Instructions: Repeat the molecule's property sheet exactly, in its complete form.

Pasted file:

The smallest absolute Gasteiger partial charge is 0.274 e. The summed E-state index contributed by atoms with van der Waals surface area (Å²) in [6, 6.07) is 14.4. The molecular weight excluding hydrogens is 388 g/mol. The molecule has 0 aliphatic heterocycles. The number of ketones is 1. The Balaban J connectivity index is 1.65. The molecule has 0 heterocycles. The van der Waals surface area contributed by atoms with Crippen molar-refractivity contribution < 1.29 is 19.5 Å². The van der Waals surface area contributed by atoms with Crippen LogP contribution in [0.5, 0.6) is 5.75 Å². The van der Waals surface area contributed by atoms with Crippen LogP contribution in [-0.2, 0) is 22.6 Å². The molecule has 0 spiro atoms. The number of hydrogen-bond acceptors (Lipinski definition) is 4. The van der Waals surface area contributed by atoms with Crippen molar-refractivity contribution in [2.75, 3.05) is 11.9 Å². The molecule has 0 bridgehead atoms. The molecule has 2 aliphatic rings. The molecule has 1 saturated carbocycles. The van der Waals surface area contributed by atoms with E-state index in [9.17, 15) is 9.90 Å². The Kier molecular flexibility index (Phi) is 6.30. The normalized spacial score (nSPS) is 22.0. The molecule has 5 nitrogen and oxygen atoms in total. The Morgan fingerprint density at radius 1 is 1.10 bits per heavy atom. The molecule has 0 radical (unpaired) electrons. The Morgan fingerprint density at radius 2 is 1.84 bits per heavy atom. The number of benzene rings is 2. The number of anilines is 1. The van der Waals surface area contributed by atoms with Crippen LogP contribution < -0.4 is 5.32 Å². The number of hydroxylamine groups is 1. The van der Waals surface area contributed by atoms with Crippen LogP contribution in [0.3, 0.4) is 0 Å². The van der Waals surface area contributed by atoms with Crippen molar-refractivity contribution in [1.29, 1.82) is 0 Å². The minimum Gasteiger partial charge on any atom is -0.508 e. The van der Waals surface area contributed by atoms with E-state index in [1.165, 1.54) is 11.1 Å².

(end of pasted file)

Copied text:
The smallest absolute Gasteiger partial charge is 0.274 e. The summed E-state index contributed by atoms with van der Waals surface area (Å²) in [6, 6.07) is 14.4. The molecular weight excluding hydrogens is 388 g/mol. The molecule has 0 aliphatic heterocycles. The number of ketones is 1. The Balaban J connectivity index is 1.65. The molecule has 0 heterocycles. The van der Waals surface area contributed by atoms with Crippen molar-refractivity contribution < 1.29 is 19.5 Å². The van der Waals surface area contributed by atoms with Crippen LogP contribution in [0.5, 0.6) is 5.75 Å². The van der Waals surface area contributed by atoms with Crippen LogP contribution in [-0.2, 0) is 22.6 Å². The molecule has 0 spiro atoms. The number of hydrogen-bond acceptors (Lipinski definition) is 4. The van der Waals surface area contributed by atoms with Crippen molar-refractivity contribution in [2.75, 3.05) is 11.9 Å². The molecule has 0 bridgehead atoms. The molecule has 2 aliphatic rings. The molecule has 1 saturated carbocycles. The van der Waals surface area contributed by atoms with E-state index in [9.17, 15) is 9.90 Å². The Kier molecular flexibility index (Phi) is 6.30. The normalized spacial score (nSPS) is 22.0. The molecule has 5 nitrogen and oxygen atoms in total. The Morgan fingerprint density at radius 1 is 1.10 bits per heavy atom. The molecule has 0 radical (unpaired) electrons. The Morgan fingerprint density at radius 2 is 1.84 bits per heavy atom. The number of benzene rings is 2. The number of anilines is 1. The van der Waals surface area contributed by atoms with Crippen LogP contribution < -0.4 is 5.32 Å². The number of hydroxylamine groups is 1. The van der Waals surface area contributed by atoms with Crippen LogP contribution in [0.3, 0.4) is 0 Å². The van der Waals surface area contributed by atoms with Crippen molar-refractivity contribution in [1.29, 1.82) is 0 Å². The minimum Gasteiger partial charge on any atom is -0.508 e. The van der Waals surface area contributed by atoms with E-state index in [1.165, 1.54) is 11.1 Å².